If you consider Sevilla FC have never played UEFA Champions League football and went 58 years without a major trophy it is little wonder 2006 ended with analysts trying to detect the "secret" of their sudden success. Not only do Juande Ramos's team now hold the UEFA Cup and the UEFA Super Cup, they start 2007 on top of the Primera División and look strong candidates to win any or all of the three competitions in which they remain - the Spanish league and Copa del Rey plus the UEFA Cup they are defending.
There is no magical secret as to why this 102-year old club are suddenly among the world's most powerful, daring and entertaining sides; talent, vision, long-term commitment and planning that have combined to yield such thrilling rewards. The fact the Spanish club, whose president José María del Nido was recently re-elected until 2010, have surged to still greater achievements after selling their three most fêted players - José Antonio Reyes, Sergio Ramos and Julio Baptista - for around €85m, might make you think they have simply hit lucky.
But Sevilla have a transfer market vision and a youth development policy which is the envy of the footballing world; relatively little of the cash has been reinvested. Instead of paying big transfer fees for an individual player, they have added Freddie Kanouté, Andrés Palop, Luis Fabiano and Enzo Maresca over the last couple of seasons for less than €20m in total. Kanouté is the Spanish league's top scorer and with Fabiano has contributed 20 of Sevilla's 35 domestic goals so far this season. Throw in the promotion of the mercurial Jesús Navas from their youth ranks plus the clever selection of practically unknown South American talents such as Renato, Adriano Correia and Daniel Alves and selling Reyes, Ramos and Baptista clearly becomes a calculated risk.
Sevilla's visionary transfer market director is Ramón Rodríguez Verdejo, or 'Monchi' as he is known. Once a goalkeeper, this young man has an army of 700 scouts across the world. "The key is not only signing well but having a great youth policy [400 players across 22 youth teams] so that if one day the results stop coming we don't have to go out and spend millions of euros," he says.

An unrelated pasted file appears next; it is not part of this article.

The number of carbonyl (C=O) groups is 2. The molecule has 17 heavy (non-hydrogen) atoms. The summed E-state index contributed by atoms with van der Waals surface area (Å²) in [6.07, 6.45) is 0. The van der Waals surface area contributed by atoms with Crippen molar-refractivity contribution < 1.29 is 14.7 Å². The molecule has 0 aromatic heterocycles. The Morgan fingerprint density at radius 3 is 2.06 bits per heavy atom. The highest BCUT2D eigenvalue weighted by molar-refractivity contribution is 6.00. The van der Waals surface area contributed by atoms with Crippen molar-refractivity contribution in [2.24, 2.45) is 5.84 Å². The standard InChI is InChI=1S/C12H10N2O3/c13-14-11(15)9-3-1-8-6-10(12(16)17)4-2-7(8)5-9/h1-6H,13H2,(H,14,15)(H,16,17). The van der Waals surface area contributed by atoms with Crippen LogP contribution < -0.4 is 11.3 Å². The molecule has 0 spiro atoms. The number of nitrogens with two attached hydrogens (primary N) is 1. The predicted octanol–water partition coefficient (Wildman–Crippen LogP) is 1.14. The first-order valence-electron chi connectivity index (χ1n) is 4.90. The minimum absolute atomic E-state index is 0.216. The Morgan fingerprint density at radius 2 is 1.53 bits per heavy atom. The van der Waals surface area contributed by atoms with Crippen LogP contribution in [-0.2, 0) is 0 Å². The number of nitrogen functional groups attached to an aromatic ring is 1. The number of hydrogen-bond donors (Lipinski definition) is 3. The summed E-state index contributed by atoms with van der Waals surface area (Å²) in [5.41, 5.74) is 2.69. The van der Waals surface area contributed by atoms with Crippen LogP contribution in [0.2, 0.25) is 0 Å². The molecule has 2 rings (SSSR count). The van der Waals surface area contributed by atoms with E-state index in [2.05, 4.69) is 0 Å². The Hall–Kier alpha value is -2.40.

But what if, as in the case of Navas, a player finds himself challenged by rapid promotion to the first team? Navas notoriously suffers anxiety attacks which have led him to withdraw from Spain Under-21 squads and which stem from him disliking long travel away from his Andalusian home. "My team of psychologists see up to eight other players from the club every week," explains Sevilla's head psychologist Miguel Ángel Gómez who has a team of up to 12 colleagues. "
We work on control of nerves, depression, self-control, self-belief, and visualisation of success."
Club dietician Antonio Escribano has helped a number of players lose weight and is now famous in Spain for the little portion of pureed food which contains up to 40 elements such as vitamins, minerals, protein and which the Sevilla players often consume during half-time. "Food is like petrol in a car for footballers but we give them food which can help them be strong, healthy and the correct weight and which also gives them explosive energy," he explains.
'We have a plan'
Del Nido is, however, the key, having built his club with long-term vision and intelligence since taking over in 2001. "My team is full of the world's best players in their position," he said. "Juande Ramos is the No1 coach in the world. But no one is irreplaceable at this club. We have a system and a plan and anyone who leaves will simply be replaced by someone better." So is he building a dynasty? The remainder of this season and how his team fare in their attempt to lift an unprecedented trio of trophies could yield the answer.
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